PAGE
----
How to Stop Being Late for Everything Once and for All

You're late everywhere. Troubling, isn't it? You know punctuality would keep you on good terms with your colleagues, your clients and your boss.Yet you're perpetually tardy, and it's hard -- almost impossible -- to be early.
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You're late everywhere. Troubling, isn't it?

You know punctuality would keep you on good terms with your colleagues, your clients and your boss.Yet you're perpetually tardy, and it's hard--almost impossible--to be early.

And this is disturbing.

The 7 Types of Late-Comers (and How to Be on Time If You're One of Them)

Diana DeLonzor, author of Never Be Late Again, conducted research on the chronically tardy. The majority of those she interviewed hated being late. Diana says that telling an always-late person to be on time is like telling a chronic overeater, "Don't eat so much."

Her research showed that tardy people view time differently than punctual people. She identified seven types of chronically late individuals.

Which one(s) are you? (You can be in more than one group.)

1.) The Rationalizer

You arrive late every day, but you don't think you have a problem. You blame other situations. Traffic was slow, or you simply had a lot going on that day. But when someone calls you out about being late, you dismiss them as inconsiderate.

Here's how you can start being on time. Admit you have a problem. Everyone encounters delaying situations, but not everyone is late all the time. If you're always delayed, maybe you're miscalculating how much time you need to get to where you need to be.Leave earlier than you usually do. If you usually leave the house at 7:45 a.m., make a point of leaving at 7:15 a.m.. You'll likely be early, but that's better than the opposite.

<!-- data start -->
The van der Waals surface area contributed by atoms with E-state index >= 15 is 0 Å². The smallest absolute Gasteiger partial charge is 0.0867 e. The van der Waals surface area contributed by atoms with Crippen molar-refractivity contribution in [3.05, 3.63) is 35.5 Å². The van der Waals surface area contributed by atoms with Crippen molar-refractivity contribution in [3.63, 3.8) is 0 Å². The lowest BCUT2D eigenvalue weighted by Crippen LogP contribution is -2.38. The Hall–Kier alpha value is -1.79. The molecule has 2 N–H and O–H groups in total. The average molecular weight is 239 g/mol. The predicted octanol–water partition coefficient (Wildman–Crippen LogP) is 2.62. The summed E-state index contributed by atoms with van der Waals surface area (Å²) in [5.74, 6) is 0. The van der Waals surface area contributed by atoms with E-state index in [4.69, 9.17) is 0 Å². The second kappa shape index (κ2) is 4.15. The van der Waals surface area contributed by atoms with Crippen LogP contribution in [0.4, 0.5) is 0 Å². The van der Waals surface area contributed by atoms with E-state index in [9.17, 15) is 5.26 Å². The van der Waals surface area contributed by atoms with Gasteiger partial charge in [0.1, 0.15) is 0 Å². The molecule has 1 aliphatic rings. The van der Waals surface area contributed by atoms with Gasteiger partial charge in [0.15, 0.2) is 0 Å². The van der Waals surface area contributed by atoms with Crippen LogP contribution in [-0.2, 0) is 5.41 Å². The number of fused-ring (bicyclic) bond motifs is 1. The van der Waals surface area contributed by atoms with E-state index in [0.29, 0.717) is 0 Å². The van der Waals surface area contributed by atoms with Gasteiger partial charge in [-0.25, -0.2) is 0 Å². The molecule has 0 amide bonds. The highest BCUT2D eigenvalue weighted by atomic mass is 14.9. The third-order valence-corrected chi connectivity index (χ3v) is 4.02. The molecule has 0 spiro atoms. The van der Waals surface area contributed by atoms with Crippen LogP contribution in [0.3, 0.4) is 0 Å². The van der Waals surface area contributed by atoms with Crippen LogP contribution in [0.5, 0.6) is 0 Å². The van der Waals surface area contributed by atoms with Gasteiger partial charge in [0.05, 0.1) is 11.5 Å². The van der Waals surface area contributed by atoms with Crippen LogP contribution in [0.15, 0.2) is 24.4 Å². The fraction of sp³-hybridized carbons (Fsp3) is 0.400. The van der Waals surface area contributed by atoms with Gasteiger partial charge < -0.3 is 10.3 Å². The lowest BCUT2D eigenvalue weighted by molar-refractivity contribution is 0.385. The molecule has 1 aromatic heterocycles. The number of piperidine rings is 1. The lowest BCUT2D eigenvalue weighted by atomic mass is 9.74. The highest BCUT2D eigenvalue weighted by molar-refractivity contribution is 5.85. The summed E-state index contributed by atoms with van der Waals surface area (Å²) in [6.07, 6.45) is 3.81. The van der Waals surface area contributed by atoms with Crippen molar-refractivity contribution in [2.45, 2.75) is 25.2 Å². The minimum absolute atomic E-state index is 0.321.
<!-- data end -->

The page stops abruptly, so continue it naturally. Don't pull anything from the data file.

2.) The Producer

Your schedule is jammed with massive to-do lists. In an hour, you plan to take the dog for a walk, take a shower, prepare breakfast, and take the kids to school.But you're still surprised and stressed when you arrive late.

Here's how you can start being on time, Schedule fewer activities. Plan out your to-do lists for two weeks in advance and track your time.You'll be surprised the 20 minutes you allotted for your shower are more like 30 minutes.

3.) The Deadliner

You procrastinate on everything. Nothing gets you going unless you're under pressure. You wait until the last minute to head out the door. It takes you 25 minutes to get to work at 8:00 a.m., so you always leave the house at 7:35 a.m., leaving you vulnerable to heavy traffic and other obstacles.

Here's how you can start being on time. Procrastination is working against you. Just like the rationalizer, the best medicine for your tardiness is simply to leave earlier. Stop putting off your departure time to the last minute.Set regular alarms 30 minutes in advance of when you usually leave for work, and other upcoming appointments.

4.) The Indulger